A carer is anyone who cares, unpaid, for a friend or family member who due to illness, disability, a mental health problem or an addiction cannot cope without their support.

Anyone could be a carer – a 15-year-old girl looking after a parent with an alcohol problem, a 40-year-old man caring for his partner who has terminal cancer, or an 80-year-old woman looking after her husband who has Alzheimer's disease.

Carers in the UK

  • There are around seven million carers in the UK  – that is one in ten people. This is rising.
  • Three in five people will be carers at some point in their lives in the UK. 
  • Of the UK's carers, 42% are men and 58% are women.  
  • The economic value of the contribution made by carers in the UK is £132bn a year.  
  • By 2030, the number of carers will increase by 3.4 million (around 60%).

What is the Difference Between a 'Carer' and a 'Carer Support Worker'?

A carer is someone who provides informal or unpaid care and support to someone such as a family member or friend.

A carer support worker or care worker is someone who is paid to care for someone who is ill or disabled. The care worker may assist and support the person with daily living tasks, such as washing or dressing.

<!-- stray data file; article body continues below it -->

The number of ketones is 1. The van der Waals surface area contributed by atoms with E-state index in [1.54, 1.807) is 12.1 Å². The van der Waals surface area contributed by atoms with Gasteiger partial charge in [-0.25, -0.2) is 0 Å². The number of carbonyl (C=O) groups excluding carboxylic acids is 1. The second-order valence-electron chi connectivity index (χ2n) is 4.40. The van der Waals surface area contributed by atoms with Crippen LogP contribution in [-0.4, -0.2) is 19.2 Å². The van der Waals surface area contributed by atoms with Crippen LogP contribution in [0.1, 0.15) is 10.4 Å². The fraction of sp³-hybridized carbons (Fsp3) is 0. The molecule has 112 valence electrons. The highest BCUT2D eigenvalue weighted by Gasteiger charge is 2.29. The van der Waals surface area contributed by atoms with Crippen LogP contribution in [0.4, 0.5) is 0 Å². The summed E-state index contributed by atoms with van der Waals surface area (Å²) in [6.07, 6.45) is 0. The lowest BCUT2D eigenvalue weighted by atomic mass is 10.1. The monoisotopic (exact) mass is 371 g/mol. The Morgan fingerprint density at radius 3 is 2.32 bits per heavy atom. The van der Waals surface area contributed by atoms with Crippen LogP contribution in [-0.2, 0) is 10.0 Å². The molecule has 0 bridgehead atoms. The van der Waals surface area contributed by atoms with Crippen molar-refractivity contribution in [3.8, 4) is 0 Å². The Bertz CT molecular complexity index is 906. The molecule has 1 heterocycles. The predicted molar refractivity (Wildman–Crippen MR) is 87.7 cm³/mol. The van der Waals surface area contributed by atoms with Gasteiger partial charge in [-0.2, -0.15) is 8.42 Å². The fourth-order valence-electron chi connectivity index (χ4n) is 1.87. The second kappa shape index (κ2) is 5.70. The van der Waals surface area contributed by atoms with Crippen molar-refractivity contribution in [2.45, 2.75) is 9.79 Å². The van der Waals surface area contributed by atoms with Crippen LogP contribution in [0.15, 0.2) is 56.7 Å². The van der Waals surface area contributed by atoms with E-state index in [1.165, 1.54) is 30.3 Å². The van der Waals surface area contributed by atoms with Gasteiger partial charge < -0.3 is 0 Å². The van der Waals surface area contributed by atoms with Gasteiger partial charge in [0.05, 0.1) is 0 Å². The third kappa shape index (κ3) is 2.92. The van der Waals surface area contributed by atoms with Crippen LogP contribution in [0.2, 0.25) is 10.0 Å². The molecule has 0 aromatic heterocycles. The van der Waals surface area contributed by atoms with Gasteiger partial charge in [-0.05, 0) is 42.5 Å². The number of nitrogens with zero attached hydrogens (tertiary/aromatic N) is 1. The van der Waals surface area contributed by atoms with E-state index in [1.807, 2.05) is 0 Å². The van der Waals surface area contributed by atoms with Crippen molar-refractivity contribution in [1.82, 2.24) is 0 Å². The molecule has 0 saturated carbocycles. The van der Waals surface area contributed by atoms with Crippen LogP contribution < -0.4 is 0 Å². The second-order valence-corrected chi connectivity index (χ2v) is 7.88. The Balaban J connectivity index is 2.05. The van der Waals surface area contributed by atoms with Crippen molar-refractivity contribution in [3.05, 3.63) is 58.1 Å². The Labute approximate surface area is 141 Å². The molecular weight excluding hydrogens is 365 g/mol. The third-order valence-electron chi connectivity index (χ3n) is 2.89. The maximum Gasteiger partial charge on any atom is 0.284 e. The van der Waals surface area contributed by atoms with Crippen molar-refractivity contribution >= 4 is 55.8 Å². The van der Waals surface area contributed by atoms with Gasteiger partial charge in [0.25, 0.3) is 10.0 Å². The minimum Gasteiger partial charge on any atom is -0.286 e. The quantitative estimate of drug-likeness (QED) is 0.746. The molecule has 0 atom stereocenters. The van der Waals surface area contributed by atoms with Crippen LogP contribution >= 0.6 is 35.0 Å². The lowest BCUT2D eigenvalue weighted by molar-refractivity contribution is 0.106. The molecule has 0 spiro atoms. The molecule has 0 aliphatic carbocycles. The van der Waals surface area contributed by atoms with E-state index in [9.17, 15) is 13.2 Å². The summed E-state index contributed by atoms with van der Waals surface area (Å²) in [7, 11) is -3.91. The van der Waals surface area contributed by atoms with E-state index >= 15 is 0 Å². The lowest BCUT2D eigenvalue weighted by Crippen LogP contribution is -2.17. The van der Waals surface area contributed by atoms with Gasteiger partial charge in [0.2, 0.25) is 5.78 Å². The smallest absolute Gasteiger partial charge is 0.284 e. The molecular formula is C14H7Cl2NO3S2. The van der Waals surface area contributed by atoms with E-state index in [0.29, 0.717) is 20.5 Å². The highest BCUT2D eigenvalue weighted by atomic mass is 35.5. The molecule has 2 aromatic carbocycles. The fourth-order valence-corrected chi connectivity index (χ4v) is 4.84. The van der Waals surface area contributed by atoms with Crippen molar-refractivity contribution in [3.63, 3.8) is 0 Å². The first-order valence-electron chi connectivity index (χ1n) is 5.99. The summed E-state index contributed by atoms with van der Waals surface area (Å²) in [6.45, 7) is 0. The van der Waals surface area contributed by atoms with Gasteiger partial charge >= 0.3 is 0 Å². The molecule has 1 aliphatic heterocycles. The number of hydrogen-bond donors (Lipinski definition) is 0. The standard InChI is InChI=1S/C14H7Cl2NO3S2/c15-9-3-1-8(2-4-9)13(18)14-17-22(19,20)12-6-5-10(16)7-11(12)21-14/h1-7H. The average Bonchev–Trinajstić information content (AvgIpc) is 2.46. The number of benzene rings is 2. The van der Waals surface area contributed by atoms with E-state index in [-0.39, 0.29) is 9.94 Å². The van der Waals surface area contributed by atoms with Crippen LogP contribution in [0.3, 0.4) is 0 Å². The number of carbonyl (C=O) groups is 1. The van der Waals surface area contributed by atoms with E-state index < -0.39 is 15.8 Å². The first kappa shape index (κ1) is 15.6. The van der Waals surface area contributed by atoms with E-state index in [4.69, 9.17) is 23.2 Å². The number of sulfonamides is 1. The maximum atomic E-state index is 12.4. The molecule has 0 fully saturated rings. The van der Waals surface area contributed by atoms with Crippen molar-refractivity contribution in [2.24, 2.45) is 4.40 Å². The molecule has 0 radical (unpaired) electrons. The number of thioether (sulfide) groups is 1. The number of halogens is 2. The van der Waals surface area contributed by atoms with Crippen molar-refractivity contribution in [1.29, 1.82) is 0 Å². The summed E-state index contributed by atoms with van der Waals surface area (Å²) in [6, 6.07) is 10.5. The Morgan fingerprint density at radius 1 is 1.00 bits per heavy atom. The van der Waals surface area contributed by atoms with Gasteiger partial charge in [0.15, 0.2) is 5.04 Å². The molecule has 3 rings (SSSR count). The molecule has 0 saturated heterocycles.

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Who are Adult Carers?     Who are Young Carers?

Are You a Carer?

If you look after someone who is ill, disabled, has mental health problems or if they use drugs or alcohol, and they could not manage without your help then you are a carer.

You might be looking after someone close to you who needs help and support on a regular basis. Anyone can be a carer, at any time of their life.

The Role of a Carer

People take on caring responsibilities for different reasons. These can include:

  • Chronic illness
  • Physical disability
  • Neurological conditions
  • Mental health problems
  • Dementia and other memory-related illnesses
  • Addiction
  • Learning difficulties
  • Autism
  • Developmental disabilities in children

Each carer's experience is unique to their own circumstances

What Do Carers Do?

Carers carry out a variety of tasks, including:

  • Practical household tasks such as cooking, cleaning, washing up, ironing, paying bills and financial management.
  • Personal care such as bathing, dressing, lifting, administering medication and collecting prescriptions.
  • Emotional support such as listening, offering advice and friendship.

There is no minimum time requirement or age restriction that “qualifies” someone as being more or less of a carer. Someone in their seventies who cares 24/7 for their spouse with dementia is a carer. So is a child who gives emotional support to a parent when their mental health requires it. The two situations are very different but both are common examples of the 7 million carers in the UK today.

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